Opinion |

The Israeli Bar Exam as a National Parable

A staggering 81 percent of graduates from 10 academic institutions failed the most recent Israeli bar exam. Greater transparency will force these institutions to up their game

Dan Ben David
Dan Ben-David
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ILLUSTRATION: Israeli law students celebrate after passing bar
ILLUSTRATION: Israeli law students celebrate after passing barCredit: Michal Fattal
Dan Ben David
Dan Ben-David

The percentage of Israelis with academic degrees is higher than nearly all other industrialized countries. But the country’s labor productivity rate is among the lowest in the developed world. This would appear to be a fundamental contradiction – until one understands what happened to us in our race to prosperity.

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Israel’s national penchant for short cuts has led to an all-out sprint in pursuit of degrees rather than knowledge. It doesn’t matter what one studies, nor the level of the institution or academic department: The most important thing is to obtain that coveted piece of paper, the one that opens the door to wealth and happiness – except that this is not how it works.

The turmoil begins when graduates in Israel begin looking for work. Private firms in a fiercely competitive global economy don’t have any choice but to distinguish between graduates according to their depth of relevant knowledge. In most disciplines, there are no clear barometers measuring the tremendous knowledge gaps that exist between graduates from different institutions.

But one discipline that does test all of its graduates is law – which provides a national parable for a country that has lost its way. Each publication of the bar exam results is invariably followed by a plethora of complaints about the exams’ seemingly intolerable levels of difficulty, discrimination, and more. There is some validity to these grievances, but the arrows are pointed in the wrong directions.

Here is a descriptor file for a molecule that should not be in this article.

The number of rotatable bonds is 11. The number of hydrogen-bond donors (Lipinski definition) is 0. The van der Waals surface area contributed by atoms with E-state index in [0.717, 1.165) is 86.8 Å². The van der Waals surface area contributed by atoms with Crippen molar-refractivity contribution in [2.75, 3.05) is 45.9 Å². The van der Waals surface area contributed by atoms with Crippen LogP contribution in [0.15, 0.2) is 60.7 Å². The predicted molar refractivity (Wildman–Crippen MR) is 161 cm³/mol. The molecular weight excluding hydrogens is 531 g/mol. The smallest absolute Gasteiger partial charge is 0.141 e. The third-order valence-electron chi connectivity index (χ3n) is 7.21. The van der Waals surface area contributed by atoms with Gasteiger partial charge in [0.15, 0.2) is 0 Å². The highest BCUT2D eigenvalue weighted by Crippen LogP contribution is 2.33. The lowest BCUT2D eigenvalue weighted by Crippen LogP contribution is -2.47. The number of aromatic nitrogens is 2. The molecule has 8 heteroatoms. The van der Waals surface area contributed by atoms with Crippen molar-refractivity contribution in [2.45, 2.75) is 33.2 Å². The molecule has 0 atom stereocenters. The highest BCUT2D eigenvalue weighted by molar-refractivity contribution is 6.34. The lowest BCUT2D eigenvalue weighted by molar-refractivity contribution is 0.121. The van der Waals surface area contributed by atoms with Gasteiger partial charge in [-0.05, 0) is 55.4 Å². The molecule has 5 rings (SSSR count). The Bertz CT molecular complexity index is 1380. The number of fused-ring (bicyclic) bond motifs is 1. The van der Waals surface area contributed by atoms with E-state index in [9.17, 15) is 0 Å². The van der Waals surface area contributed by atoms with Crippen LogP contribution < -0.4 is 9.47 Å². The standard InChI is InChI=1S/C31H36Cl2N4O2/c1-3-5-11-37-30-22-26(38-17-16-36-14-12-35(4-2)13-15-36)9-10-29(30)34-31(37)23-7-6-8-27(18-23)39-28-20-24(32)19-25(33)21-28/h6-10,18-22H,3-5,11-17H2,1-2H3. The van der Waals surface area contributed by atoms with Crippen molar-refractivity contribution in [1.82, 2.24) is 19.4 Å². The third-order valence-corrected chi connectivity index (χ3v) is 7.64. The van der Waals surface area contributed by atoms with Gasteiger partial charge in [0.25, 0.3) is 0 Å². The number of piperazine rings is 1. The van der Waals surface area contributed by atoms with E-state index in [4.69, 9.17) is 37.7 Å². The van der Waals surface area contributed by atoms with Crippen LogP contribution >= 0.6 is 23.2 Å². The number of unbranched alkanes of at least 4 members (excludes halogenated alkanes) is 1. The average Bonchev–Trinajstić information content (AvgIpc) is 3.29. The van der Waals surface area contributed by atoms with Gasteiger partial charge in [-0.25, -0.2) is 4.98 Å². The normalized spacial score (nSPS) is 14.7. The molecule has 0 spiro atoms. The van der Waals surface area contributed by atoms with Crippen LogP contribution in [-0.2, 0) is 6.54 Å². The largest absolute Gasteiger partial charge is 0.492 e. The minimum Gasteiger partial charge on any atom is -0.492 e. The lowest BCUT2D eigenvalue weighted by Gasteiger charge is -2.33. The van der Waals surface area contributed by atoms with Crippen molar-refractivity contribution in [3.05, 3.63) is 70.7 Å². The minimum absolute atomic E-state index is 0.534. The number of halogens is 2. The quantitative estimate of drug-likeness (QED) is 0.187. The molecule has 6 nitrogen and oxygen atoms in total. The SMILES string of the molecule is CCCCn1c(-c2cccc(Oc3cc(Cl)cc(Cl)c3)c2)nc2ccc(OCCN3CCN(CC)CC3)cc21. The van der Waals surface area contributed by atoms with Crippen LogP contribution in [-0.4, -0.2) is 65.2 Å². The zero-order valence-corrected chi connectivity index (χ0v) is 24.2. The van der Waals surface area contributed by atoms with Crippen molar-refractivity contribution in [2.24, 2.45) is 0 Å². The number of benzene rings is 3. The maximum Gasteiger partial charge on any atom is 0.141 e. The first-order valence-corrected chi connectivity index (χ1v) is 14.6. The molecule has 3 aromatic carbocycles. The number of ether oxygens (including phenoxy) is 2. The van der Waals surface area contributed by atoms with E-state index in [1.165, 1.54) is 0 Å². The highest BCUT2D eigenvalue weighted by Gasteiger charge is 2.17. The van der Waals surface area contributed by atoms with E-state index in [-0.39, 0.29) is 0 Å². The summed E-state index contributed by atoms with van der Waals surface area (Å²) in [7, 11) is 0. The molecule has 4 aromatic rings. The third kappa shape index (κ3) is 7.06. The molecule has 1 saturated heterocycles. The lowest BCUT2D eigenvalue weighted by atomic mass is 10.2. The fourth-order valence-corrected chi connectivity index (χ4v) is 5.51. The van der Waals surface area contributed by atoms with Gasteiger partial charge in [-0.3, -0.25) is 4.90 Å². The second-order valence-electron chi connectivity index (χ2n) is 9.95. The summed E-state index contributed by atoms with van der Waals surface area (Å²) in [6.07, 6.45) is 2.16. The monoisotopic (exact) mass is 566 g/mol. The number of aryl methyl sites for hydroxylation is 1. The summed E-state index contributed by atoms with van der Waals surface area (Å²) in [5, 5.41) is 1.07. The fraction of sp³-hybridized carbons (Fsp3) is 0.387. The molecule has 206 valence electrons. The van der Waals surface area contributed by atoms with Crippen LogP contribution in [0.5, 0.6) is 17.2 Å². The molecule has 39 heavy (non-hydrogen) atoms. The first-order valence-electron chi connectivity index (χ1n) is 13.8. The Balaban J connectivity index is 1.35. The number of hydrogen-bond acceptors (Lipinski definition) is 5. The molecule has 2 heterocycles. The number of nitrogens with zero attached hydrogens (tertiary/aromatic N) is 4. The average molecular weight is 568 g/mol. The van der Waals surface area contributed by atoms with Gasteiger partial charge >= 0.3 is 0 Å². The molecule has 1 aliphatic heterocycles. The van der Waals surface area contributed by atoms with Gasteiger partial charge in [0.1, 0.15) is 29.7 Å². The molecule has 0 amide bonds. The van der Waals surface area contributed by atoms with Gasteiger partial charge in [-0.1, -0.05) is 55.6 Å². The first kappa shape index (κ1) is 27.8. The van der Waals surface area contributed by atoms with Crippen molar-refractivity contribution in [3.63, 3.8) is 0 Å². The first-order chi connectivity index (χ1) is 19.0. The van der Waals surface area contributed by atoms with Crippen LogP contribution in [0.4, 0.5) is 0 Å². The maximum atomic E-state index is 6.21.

In the most recent example, from this past summer, just 32 percent of law graduates taking the bar exam actually passed it. But as is evident in the accompanying graph, the problem is not with the exam but rather, the overwhelming majority of those taking it.

Some 72 percent of graduates from four institutions, which accounted for 14 percent of all examinees, passed the exam. And there were three additional institutions where between half and two-thirds of graduates passed the exam.

The problem lies in the 10 remaining institutions, from which 71 percent of the examinees graduated: Over 80 percent (!) of these graduates failed the bar exam.

How is it possible that there are so many dreadful academic institutions in Israel? The problem begins long before academia. Israel’s elementary and secondary school system is one of the worst in the West, with about half of all pupils receiving a Third World education. Most of them have no chance of accessing high quality – or even sufficient – academic studies. These unlucky souls then reach academic institutions, including some very expensive private ones, that market illusions to fill their classrooms.

The solution, at least at the academic level – if not the elementary and secondary ones – is transparency. Israel’s Council for Higher Education must require every department in all of its institutions to provide each person requesting application forms with data on the wages and employment rates of its graduates for each of the three previous years. The Central Bureau of Statistics can provide such data independently, which will compel each institution to improve the quality of its studies so that students will consider applying to it.

Prof. Dan Ben-David is an economist at Tel Aviv University’s Department of Public Policy and heads the Shoresh Institution for Socioeconomic Research.

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